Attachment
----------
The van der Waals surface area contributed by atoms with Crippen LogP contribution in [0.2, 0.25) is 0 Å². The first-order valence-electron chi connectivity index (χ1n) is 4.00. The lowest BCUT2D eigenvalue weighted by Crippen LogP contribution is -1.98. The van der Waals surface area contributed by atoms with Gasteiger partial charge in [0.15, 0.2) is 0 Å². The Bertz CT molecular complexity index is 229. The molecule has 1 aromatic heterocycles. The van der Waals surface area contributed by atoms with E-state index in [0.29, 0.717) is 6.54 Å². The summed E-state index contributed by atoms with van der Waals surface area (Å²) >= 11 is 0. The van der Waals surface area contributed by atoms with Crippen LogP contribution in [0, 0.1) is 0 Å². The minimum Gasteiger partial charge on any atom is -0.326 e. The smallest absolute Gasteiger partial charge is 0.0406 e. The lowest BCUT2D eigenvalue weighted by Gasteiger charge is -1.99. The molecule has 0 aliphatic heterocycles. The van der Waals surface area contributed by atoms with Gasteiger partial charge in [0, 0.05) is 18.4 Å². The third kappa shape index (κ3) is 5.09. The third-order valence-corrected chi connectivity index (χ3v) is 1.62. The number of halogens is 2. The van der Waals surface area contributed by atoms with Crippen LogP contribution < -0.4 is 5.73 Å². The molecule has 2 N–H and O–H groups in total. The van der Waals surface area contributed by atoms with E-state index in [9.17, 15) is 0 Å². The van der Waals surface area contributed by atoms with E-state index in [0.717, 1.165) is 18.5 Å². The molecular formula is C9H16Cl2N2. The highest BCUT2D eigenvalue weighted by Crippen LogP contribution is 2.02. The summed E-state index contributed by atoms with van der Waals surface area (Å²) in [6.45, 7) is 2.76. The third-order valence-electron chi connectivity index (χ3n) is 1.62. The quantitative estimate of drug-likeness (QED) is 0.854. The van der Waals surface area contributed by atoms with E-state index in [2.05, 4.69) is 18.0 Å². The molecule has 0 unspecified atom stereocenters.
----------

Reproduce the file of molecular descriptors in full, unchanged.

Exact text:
The van der Waals surface area contributed by atoms with Crippen LogP contribution in [0.2, 0.25) is 0 Å². The first-order valence-electron chi connectivity index (χ1n) is 4.00. The lowest BCUT2D eigenvalue weighted by Crippen LogP contribution is -1.98. The van der Waals surface area contributed by atoms with Gasteiger partial charge in [0.15, 0.2) is 0 Å². The Bertz CT molecular complexity index is 229. The molecule has 1 aromatic heterocycles. The van der Waals surface area contributed by atoms with E-state index in [0.29, 0.717) is 6.54 Å². The summed E-state index contributed by atoms with van der Waals surface area (Å²) >= 11 is 0. The van der Waals surface area contributed by atoms with Crippen LogP contribution in [0, 0.1) is 0 Å². The minimum Gasteiger partial charge on any atom is -0.326 e. The smallest absolute Gasteiger partial charge is 0.0406 e. The lowest BCUT2D eigenvalue weighted by Gasteiger charge is -1.99. The molecule has 0 aliphatic heterocycles. The van der Waals surface area contributed by atoms with Gasteiger partial charge in [0, 0.05) is 18.4 Å². The third kappa shape index (κ3) is 5.09. The third-order valence-corrected chi connectivity index (χ3v) is 1.62. The number of halogens is 2. The van der Waals surface area contributed by atoms with Crippen LogP contribution < -0.4 is 5.73 Å². The molecule has 2 N–H and O–H groups in total. The van der Waals surface area contributed by atoms with E-state index in [9.17, 15) is 0 Å². The van der Waals surface area contributed by atoms with E-state index in [0.717, 1.165) is 18.5 Å². The molecular formula is C9H16Cl2N2. The highest BCUT2D eigenvalue weighted by Crippen LogP contribution is 2.02. The summed E-state index contributed by atoms with van der Waals surface area (Å²) in [6.45, 7) is 2.76. The third-order valence-electron chi connectivity index (χ3n) is 1.62. The quantitative estimate of drug-likeness (QED) is 0.854. The van der Waals surface area contributed by atoms with E-state index in [2.05, 4.69) is 18.0 Å². The molecule has 0 unspecified atom stereocenters.